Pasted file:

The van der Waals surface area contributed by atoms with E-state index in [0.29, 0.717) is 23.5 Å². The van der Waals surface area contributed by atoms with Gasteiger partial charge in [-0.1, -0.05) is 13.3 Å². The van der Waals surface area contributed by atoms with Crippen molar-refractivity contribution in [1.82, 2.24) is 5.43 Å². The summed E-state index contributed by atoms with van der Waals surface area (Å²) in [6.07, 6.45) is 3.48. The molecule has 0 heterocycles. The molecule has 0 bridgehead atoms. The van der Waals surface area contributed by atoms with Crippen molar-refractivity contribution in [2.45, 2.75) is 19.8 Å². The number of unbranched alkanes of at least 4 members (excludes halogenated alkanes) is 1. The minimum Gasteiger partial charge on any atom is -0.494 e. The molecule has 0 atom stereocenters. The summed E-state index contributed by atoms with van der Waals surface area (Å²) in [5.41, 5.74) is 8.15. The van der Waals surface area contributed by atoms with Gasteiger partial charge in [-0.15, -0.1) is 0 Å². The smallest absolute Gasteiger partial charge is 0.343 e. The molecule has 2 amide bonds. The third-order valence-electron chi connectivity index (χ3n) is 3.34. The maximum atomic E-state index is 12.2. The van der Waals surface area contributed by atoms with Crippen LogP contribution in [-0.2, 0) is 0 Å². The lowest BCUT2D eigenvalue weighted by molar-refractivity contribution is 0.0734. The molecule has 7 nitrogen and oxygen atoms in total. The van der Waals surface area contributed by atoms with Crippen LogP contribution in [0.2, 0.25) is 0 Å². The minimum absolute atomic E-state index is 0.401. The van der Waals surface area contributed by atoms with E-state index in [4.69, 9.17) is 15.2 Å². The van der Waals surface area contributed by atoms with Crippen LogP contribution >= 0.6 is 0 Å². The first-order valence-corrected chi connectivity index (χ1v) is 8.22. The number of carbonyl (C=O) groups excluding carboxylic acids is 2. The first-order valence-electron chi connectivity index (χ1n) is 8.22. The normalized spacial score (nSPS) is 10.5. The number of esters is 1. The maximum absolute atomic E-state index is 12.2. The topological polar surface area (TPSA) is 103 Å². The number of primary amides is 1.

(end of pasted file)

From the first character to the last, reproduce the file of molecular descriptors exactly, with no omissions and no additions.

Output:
The van der Waals surface area contributed by atoms with E-state index in [0.29, 0.717) is 23.5 Å². The van der Waals surface area contributed by atoms with Gasteiger partial charge in [-0.1, -0.05) is 13.3 Å². The van der Waals surface area contributed by atoms with Crippen molar-refractivity contribution in [1.82, 2.24) is 5.43 Å². The summed E-state index contributed by atoms with van der Waals surface area (Å²) in [6.07, 6.45) is 3.48. The molecule has 0 heterocycles. The molecule has 0 bridgehead atoms. The van der Waals surface area contributed by atoms with Crippen molar-refractivity contribution in [2.45, 2.75) is 19.8 Å². The number of unbranched alkanes of at least 4 members (excludes halogenated alkanes) is 1. The minimum Gasteiger partial charge on any atom is -0.494 e. The molecule has 0 atom stereocenters. The summed E-state index contributed by atoms with van der Waals surface area (Å²) in [5.41, 5.74) is 8.15. The van der Waals surface area contributed by atoms with Gasteiger partial charge in [-0.15, -0.1) is 0 Å². The smallest absolute Gasteiger partial charge is 0.343 e. The molecule has 2 amide bonds. The third-order valence-electron chi connectivity index (χ3n) is 3.34. The maximum atomic E-state index is 12.2. The van der Waals surface area contributed by atoms with Crippen LogP contribution in [-0.2, 0) is 0 Å². The lowest BCUT2D eigenvalue weighted by molar-refractivity contribution is 0.0734. The molecule has 7 nitrogen and oxygen atoms in total. The van der Waals surface area contributed by atoms with Crippen LogP contribution in [0.2, 0.25) is 0 Å². The minimum absolute atomic E-state index is 0.401. The van der Waals surface area contributed by atoms with E-state index in [4.69, 9.17) is 15.2 Å². The van der Waals surface area contributed by atoms with Crippen LogP contribution >= 0.6 is 0 Å². The first-order valence-corrected chi connectivity index (χ1v) is 8.22. The number of carbonyl (C=O) groups excluding carboxylic acids is 2. The first-order valence-electron chi connectivity index (χ1n) is 8.22. The normalized spacial score (nSPS) is 10.5. The number of esters is 1. The maximum absolute atomic E-state index is 12.2. The topological polar surface area (TPSA) is 103 Å². The number of primary amides is 1.